• Print Friendly, PDF & Email
  • Send to Kindle

Iranian Lawmaker: Jason Rezaian Conspired With U.S. Government To Topple Regime

An influential Iranian politician has claimed that Washington Post reporter Jason Rezaian, who was recently convicted of espionage in an Iranian court, conspired with the United States to topple the Iranian government.

The New York Times reported more on Tuesday:

The thrust of the accusations made by [Javad] Karimi-Qoddusi, a member of Parliament’s National Security and Foreign Policy Committee, was that Mr. Rezaian had frequently shared information with the State Department and other official arms of the United States, and believed that under an American rapprochement with Iran, the Iranian government would be “toppled within 48 months.”

The lawmaker asserted that Mr. Rezaian had also cultivated contacts with Iran’s enemies, including representatives of Israel and members of the National Front — apparently a reference to a liberal, secular party that was suppressed in 1981 and that Mr. Karimi-Qoddusi described as an apostate group.

Mr. Rezaian grew so close with officials of President Hassan Rouhani’s inner circle, the lawmaker said, that he even knew the type of chewing gum Mr. Rouhani preferred.

The idea that the United States was working to bring down the Iranian regime was echoed in a recent tweet by Iranian Supreme Leader Ayatollah Ali Khamenei.

The increased attacks on Rezaian come shortly after his Washington Post columnist Dana Milbank wrote a column criticizing President Barack Obama’s “passivity” in the wake of the reporter’s conviction.

Officials who defend Obama’s detached approach say this is an example of his patient diplomacy, his belief in playing the long game. If the president were to speak out passionately about Rezaian, they argue, Obama would only make Rezaian more valuable to the Iranians as a bargaining chit. That’s why a demand for his (and the others’) release wasn’t a condition of the nuclear deal.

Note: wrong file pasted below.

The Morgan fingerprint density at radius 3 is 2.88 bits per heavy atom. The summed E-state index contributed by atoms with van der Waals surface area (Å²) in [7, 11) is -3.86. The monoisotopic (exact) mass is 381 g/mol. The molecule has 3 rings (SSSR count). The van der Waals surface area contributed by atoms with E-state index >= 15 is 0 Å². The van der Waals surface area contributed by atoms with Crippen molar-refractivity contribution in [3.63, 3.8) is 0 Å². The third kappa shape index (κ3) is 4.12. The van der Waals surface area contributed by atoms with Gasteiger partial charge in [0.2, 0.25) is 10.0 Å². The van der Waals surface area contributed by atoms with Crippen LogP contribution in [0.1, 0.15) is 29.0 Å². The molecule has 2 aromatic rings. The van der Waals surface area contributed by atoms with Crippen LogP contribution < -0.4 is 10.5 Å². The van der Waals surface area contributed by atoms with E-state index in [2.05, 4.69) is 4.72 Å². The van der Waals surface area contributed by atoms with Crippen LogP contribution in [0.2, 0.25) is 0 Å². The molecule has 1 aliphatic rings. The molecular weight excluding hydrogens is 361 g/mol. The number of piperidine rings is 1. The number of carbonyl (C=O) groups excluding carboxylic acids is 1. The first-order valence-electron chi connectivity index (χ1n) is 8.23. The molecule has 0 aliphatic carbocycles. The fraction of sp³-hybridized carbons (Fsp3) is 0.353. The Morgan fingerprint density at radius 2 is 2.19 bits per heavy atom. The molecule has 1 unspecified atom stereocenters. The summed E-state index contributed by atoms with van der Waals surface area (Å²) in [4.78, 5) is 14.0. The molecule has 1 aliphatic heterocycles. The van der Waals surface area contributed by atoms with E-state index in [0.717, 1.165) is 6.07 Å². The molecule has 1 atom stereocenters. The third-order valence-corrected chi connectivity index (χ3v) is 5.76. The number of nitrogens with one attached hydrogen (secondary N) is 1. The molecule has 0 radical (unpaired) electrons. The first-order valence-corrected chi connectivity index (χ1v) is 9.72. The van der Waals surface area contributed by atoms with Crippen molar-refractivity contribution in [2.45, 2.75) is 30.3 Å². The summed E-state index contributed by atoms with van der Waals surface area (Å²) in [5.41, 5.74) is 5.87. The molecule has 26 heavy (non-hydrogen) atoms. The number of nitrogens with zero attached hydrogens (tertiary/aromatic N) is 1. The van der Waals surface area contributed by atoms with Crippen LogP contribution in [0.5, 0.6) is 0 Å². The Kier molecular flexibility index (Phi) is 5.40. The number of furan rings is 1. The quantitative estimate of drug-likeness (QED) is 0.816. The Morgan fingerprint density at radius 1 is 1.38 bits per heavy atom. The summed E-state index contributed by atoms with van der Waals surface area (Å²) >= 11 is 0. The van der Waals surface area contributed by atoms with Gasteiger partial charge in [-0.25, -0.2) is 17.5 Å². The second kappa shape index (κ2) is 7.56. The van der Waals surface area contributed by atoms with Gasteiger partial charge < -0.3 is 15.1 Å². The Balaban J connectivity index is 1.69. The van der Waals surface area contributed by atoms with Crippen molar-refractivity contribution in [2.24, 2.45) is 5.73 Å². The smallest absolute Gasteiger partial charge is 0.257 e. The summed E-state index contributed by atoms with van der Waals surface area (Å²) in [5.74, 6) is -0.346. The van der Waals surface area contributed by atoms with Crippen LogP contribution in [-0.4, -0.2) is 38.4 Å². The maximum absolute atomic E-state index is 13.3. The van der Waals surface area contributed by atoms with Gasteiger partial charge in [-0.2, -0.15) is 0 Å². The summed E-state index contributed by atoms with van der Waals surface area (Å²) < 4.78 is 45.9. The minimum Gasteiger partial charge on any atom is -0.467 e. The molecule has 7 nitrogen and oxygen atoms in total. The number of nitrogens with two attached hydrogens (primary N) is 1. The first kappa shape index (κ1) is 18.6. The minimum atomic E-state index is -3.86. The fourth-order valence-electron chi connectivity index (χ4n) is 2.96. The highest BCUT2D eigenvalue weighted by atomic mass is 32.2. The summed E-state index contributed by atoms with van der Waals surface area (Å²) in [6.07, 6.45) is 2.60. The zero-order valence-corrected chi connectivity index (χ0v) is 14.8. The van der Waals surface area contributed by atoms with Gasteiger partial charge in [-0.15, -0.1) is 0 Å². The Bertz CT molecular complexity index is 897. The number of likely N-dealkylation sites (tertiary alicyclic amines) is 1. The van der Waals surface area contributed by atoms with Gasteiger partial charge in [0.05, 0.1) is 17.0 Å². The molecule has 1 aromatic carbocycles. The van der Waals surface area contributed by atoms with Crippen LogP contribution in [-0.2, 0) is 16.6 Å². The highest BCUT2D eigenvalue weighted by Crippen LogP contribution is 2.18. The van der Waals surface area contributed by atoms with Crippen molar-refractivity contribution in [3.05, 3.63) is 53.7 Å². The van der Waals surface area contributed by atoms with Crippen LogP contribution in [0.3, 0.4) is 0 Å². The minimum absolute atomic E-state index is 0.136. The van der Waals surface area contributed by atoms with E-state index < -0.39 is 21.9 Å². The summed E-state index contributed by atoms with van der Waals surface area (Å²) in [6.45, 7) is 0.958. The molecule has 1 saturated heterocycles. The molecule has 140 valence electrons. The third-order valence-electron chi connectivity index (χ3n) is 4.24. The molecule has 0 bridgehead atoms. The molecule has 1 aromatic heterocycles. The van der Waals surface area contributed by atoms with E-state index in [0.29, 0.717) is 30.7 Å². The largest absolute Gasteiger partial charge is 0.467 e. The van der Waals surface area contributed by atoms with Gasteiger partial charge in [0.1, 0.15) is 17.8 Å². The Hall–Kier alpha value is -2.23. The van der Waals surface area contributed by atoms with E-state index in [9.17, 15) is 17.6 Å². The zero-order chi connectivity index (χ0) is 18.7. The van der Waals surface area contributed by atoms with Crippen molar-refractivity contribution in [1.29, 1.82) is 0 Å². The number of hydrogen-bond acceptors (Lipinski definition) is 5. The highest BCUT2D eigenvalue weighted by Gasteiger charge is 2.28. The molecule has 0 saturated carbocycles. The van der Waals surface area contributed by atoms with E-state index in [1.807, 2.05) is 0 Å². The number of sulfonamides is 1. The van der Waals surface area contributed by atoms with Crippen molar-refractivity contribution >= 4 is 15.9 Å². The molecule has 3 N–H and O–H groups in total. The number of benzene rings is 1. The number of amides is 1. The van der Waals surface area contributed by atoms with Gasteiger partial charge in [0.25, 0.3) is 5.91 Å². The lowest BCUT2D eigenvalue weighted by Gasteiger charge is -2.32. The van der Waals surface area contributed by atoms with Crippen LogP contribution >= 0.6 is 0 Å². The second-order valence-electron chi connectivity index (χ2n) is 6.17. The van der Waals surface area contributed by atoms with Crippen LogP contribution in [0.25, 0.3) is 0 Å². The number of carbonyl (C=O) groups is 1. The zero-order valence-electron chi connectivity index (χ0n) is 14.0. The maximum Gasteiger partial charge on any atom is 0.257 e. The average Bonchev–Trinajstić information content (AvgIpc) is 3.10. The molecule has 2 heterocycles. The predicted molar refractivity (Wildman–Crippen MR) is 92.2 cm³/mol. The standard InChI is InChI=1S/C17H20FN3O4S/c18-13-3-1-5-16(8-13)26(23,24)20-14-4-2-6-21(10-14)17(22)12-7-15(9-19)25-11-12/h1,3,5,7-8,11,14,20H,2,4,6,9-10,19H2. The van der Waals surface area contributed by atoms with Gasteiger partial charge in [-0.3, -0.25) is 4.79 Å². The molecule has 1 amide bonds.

But at some point patience becomes passivity; Obama’s game is so long that it often appears he isn’t playing at all. In my colleague’s case, it’s baffling that the administration won’t use the considerable leverage it has. With sanctions easing because of the nuclear deal, Iran is hungry for U.S. investment. Would it really hurt the president to warn — accurately — that U.S. businesses will be reluctant to set up shop in a country that kidnaps and locks up Americans for no reason? Perhaps the Europeans, eager to invest in Iran, could use a reminder of this, too; British and Canadian nationals have been treated similarly.

Milbank’s criticism echoed an August Post editorial, which asked, “Will Western business owners visiting Tehran be safe from the fate of Mr. Rezaian — a correspondent duly credentialed by the Ministry of Culture and Islamic Guidance who was abducted by security forces and held in solitary confinement for months without charge while being subjected to harsh interrogation?”

Rezaian’s extended ordeal is one of a number of Iranian actions showing contempt for international law and norms since the nuclear deal was reached in July.

[Photo: VOA Farsi / YouTube ]